Raptors have plenty of options at wing even with Leonard, Green gone

Toronto Raptors' Terence Davis reacts to his dunk (Jacques Boissinot/CP)

As you’ve no doubt already heard, without Kawhi Leonard and Danny Green around, the Toronto Raptors may have some difficulties finding a consistent source of wing production on both sides of the ball this season.

Leonard and Green accounted for 25.7 per cent of the 9,384 points the Raptors scored in total last season during the regular season and 35.1 per cent of the 2,558 Toronto put up in the playoffs. Additionally, they were both among the Raptors’ best perimeter defenders in the regular season and playoffs.

Make no mistake, the Raptors aren’t going to suddenly be able to find a one-to-one replacement for a top-three NBA player and an elite-level, three-and-D role player, so if those are your expectations for Toronto’s wings this season it would be best to begin tempering them now.

With that said, it’s not like the Raptors are completely devoid of options at the two and three spots, in fact, one of the Raptors’ biggest strengths at the wing is that they have nothing but options.

Though it may sound bad, what the Raptors have now is an abundance of choice at the wing, with many players for head coach Nick Nurse to try in a variety of different situations as opposed to really only two top-end guys that must be used in all scenarios.

In Toronto’s pre-season opener against the Houston Rockets in Japan on Tuesday morning, there were glimpses of the possibilities at shooting guard and small forward as a slew of players got a chance to show what they can bring to the table.

Here’s a closer look at the guys who played and what they showed.

Sign up for Raptors newsletters
Get the best of our Raptors coverage and exclusives delivered directly to your inbox!

Raptors Newsletter

*I understand that I may withdraw my consent at any time.

OG Anunoby

The player most expect to take the biggest leap this season, Anunoby looked outstanding in his 20 minutes of work Tuesday, finishing with seven points on 3-for-5 shooting with three boards and a couple assists.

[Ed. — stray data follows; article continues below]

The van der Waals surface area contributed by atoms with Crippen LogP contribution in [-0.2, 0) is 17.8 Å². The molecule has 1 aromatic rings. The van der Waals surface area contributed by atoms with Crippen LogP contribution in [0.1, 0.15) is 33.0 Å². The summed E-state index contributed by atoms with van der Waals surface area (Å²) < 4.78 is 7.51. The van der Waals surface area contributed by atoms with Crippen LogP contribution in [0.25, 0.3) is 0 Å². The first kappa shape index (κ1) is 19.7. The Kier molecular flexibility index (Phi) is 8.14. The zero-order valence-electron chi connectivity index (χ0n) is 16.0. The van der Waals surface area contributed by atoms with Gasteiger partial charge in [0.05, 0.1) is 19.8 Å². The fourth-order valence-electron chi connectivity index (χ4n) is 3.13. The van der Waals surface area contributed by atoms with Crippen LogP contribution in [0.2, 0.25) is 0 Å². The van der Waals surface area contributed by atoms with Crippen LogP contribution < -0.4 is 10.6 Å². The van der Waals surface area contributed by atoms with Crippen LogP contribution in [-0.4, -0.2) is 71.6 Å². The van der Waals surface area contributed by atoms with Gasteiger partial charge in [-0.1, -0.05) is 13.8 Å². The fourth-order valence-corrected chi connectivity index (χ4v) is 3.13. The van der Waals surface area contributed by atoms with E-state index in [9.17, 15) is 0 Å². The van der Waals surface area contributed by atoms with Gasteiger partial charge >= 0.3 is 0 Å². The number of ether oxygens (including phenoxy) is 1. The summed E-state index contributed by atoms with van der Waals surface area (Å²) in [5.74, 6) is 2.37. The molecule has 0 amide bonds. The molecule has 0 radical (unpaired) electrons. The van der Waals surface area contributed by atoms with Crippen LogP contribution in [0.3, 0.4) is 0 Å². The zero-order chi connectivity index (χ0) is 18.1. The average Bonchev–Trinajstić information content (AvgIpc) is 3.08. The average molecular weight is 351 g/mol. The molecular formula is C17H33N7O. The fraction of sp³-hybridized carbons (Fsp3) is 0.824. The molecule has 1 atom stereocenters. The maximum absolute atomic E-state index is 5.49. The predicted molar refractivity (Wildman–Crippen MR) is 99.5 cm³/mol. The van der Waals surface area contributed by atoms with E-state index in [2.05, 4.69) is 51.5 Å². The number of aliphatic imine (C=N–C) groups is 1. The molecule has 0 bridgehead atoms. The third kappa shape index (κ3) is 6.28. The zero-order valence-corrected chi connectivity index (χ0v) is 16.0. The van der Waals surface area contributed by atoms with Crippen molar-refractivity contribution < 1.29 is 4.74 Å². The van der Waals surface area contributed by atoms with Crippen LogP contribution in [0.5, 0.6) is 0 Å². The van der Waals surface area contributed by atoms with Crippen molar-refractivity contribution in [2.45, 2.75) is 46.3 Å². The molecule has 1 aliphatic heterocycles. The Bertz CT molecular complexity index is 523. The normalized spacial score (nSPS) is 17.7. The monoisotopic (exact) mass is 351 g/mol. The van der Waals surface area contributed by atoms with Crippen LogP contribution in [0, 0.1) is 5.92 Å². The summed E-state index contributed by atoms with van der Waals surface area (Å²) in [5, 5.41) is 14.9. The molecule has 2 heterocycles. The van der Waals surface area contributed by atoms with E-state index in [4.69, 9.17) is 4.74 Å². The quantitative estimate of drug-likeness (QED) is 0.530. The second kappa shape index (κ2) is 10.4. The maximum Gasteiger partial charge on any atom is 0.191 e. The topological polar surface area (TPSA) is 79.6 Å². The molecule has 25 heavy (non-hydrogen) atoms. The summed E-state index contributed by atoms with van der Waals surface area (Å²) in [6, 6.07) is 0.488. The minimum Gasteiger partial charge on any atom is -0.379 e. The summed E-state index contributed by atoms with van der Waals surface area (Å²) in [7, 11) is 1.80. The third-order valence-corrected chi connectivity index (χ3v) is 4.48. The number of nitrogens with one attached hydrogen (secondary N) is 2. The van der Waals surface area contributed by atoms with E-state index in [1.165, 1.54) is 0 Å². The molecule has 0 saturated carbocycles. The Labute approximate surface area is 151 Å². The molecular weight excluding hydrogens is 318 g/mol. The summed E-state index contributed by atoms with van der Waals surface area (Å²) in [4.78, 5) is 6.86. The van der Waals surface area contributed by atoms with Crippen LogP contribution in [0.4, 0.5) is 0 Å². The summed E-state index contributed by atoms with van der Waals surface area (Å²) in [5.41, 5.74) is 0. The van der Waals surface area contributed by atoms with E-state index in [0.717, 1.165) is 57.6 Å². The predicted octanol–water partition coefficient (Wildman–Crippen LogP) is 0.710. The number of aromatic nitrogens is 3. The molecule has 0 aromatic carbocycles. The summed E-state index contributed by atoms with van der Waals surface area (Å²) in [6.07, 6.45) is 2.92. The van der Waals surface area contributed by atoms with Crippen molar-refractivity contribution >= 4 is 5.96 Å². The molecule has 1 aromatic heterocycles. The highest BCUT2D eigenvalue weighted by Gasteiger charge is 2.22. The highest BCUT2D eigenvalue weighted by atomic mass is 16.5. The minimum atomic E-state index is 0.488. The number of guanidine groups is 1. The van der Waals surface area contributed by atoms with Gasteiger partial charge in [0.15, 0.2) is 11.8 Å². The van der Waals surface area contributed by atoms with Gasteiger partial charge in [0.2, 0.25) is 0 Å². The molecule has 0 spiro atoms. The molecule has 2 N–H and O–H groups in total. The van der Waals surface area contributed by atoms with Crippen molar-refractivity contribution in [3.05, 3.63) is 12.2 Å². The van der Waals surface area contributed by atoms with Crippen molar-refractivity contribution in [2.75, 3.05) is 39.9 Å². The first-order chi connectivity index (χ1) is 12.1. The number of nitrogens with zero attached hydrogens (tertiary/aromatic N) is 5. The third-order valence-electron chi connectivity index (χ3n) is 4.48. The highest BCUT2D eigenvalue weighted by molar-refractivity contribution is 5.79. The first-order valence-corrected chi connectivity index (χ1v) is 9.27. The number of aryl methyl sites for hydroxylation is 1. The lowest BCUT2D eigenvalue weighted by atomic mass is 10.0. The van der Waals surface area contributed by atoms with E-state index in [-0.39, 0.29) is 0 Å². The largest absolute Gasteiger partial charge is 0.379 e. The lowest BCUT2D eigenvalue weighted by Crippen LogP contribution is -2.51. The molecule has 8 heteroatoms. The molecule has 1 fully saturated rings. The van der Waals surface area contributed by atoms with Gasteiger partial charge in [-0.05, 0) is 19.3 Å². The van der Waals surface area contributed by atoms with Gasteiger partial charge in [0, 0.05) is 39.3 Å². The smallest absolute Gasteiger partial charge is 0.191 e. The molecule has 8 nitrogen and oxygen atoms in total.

More importantly than anything though, is the fact he looked strong and confident on the floor, two attributes he missed sorely missed last season.

Barring another injury, there was never going to be a scenario where Anunoby wouldn’t be given an opportunity to prove himself this season, and given the reports of him from training camp and how he looked in that first pre-season game, he could slide in nicely into that three-and-D role Green left vacant.

Norman Powell

This is a big season for Powell, who might just be the person to benefit the most with Leonard and Green no longer in Toronto. He’s likely to get a ton of playing time this season and figures to be the opening-night starting shooting guard.

In the past, when given the greater opportunity – especially to start – Powell has underperformed, wilting under the pressure and expectation he sets for himself.

In Tokyo on Tuesday, however, this was a much freer-looking Powell, comfortable in the role he’s apparently been given. It showed with his assertive, in-control drives and cuts to the basket, and confident shots from deep to the tune of 14 points on 5-for-9 shooting

If this is the Powell the Raptors will see in the regular season, there won’t be much need for concern at the wing because offensively, this is all that will be required of him as his defence always remains steady.

Terence Davis

An undrafted rookie who appears to be walking a similar path to Fred VanVleet, Davis is a six-foot-four, 205-pound, ultra-athletic specimen who made himself known in the fourth quarter of Tuesday’s game, scoring six of his eight points in that period and helping the Raptors complete a comeback from 17 down to beat Houston 134-129.

Most notably, Davis got up for a huge dunk to start the fourth quarter over Houston forward Jaron Blossomgame.